Likewise, the Finland’s University of Helsinki and the University of Finland have been doing the pre-clinical trial. The University of Virginia has also started the pre-clinical trial. Israel and New Zealand have already granted permission to Sanitize, nasal spray, for domestic use.

Dr Samarth Singh said that the nasal vaccine could be manufactured in the country and its patent right could be obtained.

The antigen of coronavirus could be purchased and the vaccine could be used through nasal spray, he shared. It has been found from research that this type of vaccine would work for up to three to four weeks.

Also the Head of the Department of Neurology at Vayodha Hospital, Kathmandu, Dr Singh has already submitted his proposal at the National Health Research Council and the Ministry of Health and Population in this regard.

He said that they were hopeful the government would accept this proposal. “This is a big expectation and wish of Nepal like countries,” he added. According to him, the corona virus cannot enter the human body due to IGA Neutralized and this would be effective to children and elderly people as well.

Dr Singh shared that such vaccine production was practical to Nepal as it needs fixed temperature available in Nepal. He added that they could start vaccine production process if permission was granted to them for the purpose.

According to Indian media, the vaccine produced by Biotech Company of India is in a first phase trial and it is being used as trial for the people aged from 18 to 60 there.

It is being trialled in various hospitals in India. These hospitals are AIMS Patna, Apollo Hospital Chennai, St. Theresa Hospital Hyderabad.
The trial report would be received by November 30. According to experts, Nasal COVID Vaccines don’t require any kind of syringes. Dr Singh believes that such vaccines would be effective and affordable to developing and under-developed countries.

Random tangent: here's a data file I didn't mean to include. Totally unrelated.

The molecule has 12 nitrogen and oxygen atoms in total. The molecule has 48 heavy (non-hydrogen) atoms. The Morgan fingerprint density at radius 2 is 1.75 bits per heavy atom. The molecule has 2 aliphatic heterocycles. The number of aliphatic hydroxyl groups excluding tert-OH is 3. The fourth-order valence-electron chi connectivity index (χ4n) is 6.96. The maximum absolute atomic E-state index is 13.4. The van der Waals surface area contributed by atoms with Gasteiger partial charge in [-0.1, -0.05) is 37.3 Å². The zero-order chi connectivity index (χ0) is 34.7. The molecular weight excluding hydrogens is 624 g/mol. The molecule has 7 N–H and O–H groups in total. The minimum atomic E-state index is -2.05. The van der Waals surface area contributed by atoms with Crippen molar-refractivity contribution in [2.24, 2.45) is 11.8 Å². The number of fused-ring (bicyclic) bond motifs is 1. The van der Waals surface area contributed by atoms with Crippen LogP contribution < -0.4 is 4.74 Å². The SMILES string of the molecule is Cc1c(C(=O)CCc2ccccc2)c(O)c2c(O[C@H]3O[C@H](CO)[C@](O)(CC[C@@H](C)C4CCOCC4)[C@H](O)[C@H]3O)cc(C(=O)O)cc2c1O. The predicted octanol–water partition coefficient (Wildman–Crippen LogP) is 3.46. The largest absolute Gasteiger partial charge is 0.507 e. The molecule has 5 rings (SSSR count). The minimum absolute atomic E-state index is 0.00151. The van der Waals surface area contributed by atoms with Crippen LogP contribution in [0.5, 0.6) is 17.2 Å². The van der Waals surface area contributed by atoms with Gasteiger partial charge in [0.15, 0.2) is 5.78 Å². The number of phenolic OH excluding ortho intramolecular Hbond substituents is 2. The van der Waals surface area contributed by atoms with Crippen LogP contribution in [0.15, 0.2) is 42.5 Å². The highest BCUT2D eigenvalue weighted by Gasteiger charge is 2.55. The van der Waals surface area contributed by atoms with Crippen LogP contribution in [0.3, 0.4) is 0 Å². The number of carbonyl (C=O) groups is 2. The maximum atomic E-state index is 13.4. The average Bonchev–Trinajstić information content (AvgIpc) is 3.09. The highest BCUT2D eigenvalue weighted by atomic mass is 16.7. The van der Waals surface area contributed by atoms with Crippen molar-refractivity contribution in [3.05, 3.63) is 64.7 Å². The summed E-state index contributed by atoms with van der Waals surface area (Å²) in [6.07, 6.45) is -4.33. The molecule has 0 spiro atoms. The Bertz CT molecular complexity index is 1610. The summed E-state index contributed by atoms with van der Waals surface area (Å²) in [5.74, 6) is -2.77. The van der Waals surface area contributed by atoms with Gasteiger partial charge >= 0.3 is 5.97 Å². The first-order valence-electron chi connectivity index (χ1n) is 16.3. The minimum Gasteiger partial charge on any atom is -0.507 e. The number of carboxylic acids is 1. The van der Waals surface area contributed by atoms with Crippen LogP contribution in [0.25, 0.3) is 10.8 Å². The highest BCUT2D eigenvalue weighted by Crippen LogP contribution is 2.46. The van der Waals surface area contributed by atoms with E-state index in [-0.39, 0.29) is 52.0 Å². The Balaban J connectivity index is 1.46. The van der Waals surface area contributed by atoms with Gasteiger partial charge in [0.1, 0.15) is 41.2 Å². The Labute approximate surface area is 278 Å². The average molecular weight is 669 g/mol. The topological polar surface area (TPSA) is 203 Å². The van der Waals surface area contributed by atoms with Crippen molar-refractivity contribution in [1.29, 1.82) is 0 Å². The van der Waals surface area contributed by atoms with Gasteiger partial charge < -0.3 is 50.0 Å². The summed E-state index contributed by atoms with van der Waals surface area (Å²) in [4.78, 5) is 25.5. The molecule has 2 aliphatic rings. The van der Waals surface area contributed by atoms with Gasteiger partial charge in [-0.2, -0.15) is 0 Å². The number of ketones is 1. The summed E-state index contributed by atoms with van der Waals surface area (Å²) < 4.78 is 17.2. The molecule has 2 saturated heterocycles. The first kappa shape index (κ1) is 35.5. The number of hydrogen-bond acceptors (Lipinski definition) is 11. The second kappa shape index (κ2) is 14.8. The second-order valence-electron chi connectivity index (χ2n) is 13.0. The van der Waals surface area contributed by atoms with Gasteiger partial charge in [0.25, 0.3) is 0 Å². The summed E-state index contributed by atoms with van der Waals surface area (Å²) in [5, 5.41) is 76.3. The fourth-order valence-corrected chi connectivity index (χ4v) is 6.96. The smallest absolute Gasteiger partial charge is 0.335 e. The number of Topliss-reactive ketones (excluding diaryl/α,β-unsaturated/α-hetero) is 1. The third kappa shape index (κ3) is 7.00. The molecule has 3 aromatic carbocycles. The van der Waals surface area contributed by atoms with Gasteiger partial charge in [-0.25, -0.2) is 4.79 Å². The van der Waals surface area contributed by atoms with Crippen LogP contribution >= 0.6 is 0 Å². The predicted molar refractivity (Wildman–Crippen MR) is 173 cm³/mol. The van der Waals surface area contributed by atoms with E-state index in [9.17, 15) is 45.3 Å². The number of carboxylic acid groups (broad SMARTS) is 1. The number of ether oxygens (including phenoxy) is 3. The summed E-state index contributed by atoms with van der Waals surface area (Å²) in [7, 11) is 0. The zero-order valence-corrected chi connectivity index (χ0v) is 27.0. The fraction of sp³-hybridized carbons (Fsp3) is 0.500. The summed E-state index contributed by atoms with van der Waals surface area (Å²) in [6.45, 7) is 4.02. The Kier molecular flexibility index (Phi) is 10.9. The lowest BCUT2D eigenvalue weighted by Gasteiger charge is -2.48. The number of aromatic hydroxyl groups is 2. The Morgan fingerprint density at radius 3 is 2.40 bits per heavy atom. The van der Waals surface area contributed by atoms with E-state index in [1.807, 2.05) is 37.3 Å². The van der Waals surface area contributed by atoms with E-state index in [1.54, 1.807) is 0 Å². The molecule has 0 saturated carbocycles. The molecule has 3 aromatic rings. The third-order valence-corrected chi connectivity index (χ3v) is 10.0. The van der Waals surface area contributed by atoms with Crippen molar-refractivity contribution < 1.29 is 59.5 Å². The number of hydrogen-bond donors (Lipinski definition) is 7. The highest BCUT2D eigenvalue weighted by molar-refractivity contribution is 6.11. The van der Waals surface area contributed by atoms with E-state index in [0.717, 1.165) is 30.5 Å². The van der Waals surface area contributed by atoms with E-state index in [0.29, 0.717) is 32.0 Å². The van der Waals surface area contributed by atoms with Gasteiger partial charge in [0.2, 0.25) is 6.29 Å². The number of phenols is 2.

Researchers Dr Munir of Lancaster University, Dr Samartha Singh and Dr Bill Peltry of Virginia University claim that such vaccines would be cheaper than other kinds of vaccines and effective in poorer countries. Dr Bill shared that though it was a tough job of doing research on it, it was nearer to success.

Hong Kong University is also doing research in this area and it was being trialled on 7,000 patients. The Serum Institute of India is also carrying out a trial of this kind of vaccine in India.

The Coronavirus enters the body, especially through the nose, mouth and eyes. According to doctors, this virus remains in the mouth and throat for few days. The nasal vaccine kills the virus’ colony in the nasal passage and in the mouth. So, the virus can’t enter the lungs.

The Oxford University of UK is also involved in its research. The Government of China started the trial of this vaccine last November alone and has already mobilised 100 volunteers for this.

Most of the vaccines currently in use have employed the dead cells of the Coronavirus itself. This vaccine cannot be administered to people of every age group. Moreover, it has to be stored at a certain temperature.

But the nasal vaccine is free of these and similar demerits.

Even the World Health Organization (WHO) has granted permission for trial and eight various companies and universities around the world are conducting research on this. It is believed the results of these researches will be available soon.

In Dr Samartha Singh’s opinion works can be immediately started in Nepal for development of the nasal vaccine by bringing this technology under trial in Europe provided that the country’s regulatory agency gave the permission.